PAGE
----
“Physically: aerobic exercise, volleyball, ice hockey, cycling, sailing. Emotionally: unfortunately I have to work to ‘not care’ about people or situations which may end painfully. Along the lines of ‘attachment is the source of suffering’, so best to avoid it or limit its scope. Sad though because it could also be the source of great joy. Is it worth the risk?“
–Rainer

“It's time for my heart to be nurtured on one level yet contained on another. To go easy on me and to allow my feelings to be validated, not judged harshly. On the other hand, to let the heart rule with equanimity and not lead the mind and body around like a master.”
–Suzanne

“I spend time thinking of everything I am grateful for, and I try to develop my ability to express compassion for myself and others without reservation. I take time to do the things I need to do to keep myself healthy and happy. This includes taking experiential workshops, fostering relationships, and participating within groups which have a similar interest to become a more compassionate and fulfilled being.“
–Peter

“Self-forgiveness for my own judgments. And oh yeah, coming to Esalen.”
–David B.

“Hmm, this is a tough one! I guess I take care of my heart through fostering relationships with people I feel connected to. Spending quality time with them (whether we're on the phone, through messages/letters, on Zoom, or in-person). Being there for them, listening to them, sharing what's going on with me, my struggles and my successes... like we do in the Esalen weekly Friends of Esalen Zoom sessions!”
–Lori

“I remind myself in many ways of the fact that " Love is all there is!" LOVE is the prize and this one precious life is the stage we get to learn our lessons. I get out into nature, hike, camp, river kayak, fly fish, garden, I create, I dance (not enough!), and I remain grateful for each day, each breath, each moment. Being in the moment, awake, and remembering the gift of life and my feeling of gratitude for all of creation.”
–Steven
“My physical heart by limiting stress and eating a heart-healthy diet. My emotional heart by staying in love with the world and by knowing that all disappointment and loss will pass.“
–David Z.


Today, September 29, is World Heart Day. Strike up a conversation with your own heart and as you feel comfortable, encourage others to do the same. As part of our own transformations and self-care, we sometimes ask for others to illuminate and enliven our hearts or speak our love language.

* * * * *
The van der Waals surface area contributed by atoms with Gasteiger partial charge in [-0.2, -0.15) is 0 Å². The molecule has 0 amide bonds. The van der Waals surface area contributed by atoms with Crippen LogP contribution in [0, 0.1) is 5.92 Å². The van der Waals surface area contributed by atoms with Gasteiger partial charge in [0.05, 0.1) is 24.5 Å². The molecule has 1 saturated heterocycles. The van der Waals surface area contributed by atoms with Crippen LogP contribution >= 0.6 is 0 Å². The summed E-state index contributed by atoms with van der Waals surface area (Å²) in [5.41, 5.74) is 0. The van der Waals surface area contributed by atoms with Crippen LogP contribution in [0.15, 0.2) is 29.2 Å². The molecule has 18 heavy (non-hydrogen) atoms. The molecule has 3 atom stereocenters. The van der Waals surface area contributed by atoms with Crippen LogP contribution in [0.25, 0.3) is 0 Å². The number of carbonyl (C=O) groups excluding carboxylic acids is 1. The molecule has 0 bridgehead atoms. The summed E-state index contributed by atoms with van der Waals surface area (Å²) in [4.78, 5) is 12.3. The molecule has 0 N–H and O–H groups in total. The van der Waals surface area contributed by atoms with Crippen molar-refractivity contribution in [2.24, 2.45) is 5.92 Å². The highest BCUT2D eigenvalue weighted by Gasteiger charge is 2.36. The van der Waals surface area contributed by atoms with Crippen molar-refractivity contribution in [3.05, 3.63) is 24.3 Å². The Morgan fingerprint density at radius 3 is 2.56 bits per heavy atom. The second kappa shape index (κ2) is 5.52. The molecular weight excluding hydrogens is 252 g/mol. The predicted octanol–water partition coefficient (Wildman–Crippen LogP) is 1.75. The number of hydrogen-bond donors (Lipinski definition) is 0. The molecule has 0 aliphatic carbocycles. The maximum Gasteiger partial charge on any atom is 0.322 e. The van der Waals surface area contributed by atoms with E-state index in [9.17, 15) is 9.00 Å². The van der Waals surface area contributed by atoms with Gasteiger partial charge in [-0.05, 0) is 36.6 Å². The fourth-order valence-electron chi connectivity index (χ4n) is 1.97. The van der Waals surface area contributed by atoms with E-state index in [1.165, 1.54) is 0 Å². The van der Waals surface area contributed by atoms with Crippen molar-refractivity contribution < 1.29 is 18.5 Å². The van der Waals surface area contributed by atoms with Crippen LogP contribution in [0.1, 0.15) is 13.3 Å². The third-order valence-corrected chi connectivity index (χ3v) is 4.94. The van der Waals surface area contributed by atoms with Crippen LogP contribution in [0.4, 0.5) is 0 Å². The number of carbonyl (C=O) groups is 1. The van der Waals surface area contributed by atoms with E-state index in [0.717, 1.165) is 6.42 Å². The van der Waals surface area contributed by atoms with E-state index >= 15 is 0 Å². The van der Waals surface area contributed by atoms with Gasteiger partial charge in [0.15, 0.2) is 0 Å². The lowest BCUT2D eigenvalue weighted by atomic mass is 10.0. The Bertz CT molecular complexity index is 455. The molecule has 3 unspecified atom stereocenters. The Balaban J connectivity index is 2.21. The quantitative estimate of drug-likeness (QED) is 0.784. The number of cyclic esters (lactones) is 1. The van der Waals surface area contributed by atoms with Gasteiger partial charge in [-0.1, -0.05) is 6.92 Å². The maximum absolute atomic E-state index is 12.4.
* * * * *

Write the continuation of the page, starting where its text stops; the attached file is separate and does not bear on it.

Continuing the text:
What if we could do this for ourselves too, even if just for today… or to start a heart practice, forever?



About

Esalen Team

The Power to End Racism Lies Within Us

About

Esalen Team

Darnell Lamont Walker leading Rituals Writing Workshop
"Most of the work and research that I've read on anti-racism is built on one assumption: that it cannot end. My article aims to ask one question: WHY NOT? We are the vessel for the dreams our ancestors were unable to dream. And because of them, and the ground that has been prepared before us, it's time for us to dream bigger."
—Justin Michael Williams

“Almost every piece of work or literature that I've read on racism is built on one assumption: that it cannot end. Or at best, that it will be a ‘lifelong fight.’ That ending racism will be something that ‘will probably never happen in our generation.’”

These compelling insights by Esalen faculty Justin Michael Williams lure readers into his thought-provoking essay Ending Racism: How to Change the World in One Generation. In it Justin writes that if we continue to say, "racism is something that can never end in our generation ... then who the hell ever gets to take responsibility for ending it? Enter: us.”

Justin, who wrote the article when he was an artist-in-residence at Esalen in July, dives deep with Esalen News on the genesis of the project and why it was important to offer this timely call to action.

Esalen News: Let’s begin with one of the unique things that arose from your time as an artist-in-residence at Esalen in summer.

Justin Michael Williams: I came to Esalen with one creative intention: to see what emerged if I unplugged from the incessant shitstorm of the media. Before I got to Esalen, my nervous system was shot—seeing black man after black man being murdered by the police. After about a week away from all the stimuli, I felt something start to emerge—hope. Being on the Esalen grounds plugged me back into one big truth: our ancestors have been persevering for generations, and we can too.

What was one main thing you, in your heart, wanted to communicate with the article you wrote about racism?

Most of the work and research that I've read on anti-racism is built on one assumption: that it cannot end. My article aims to ask one question: WHY NOT? We are the vessel for the dreams our ancestors were unable to dream. And because of them, and the ground that has been prepared before us, it's time for us to dream bigger. It's time to create a vision where we aren't just talking "about" racism, but ending it.

Your article is a dynamic call to action. What do you hope people take away from it?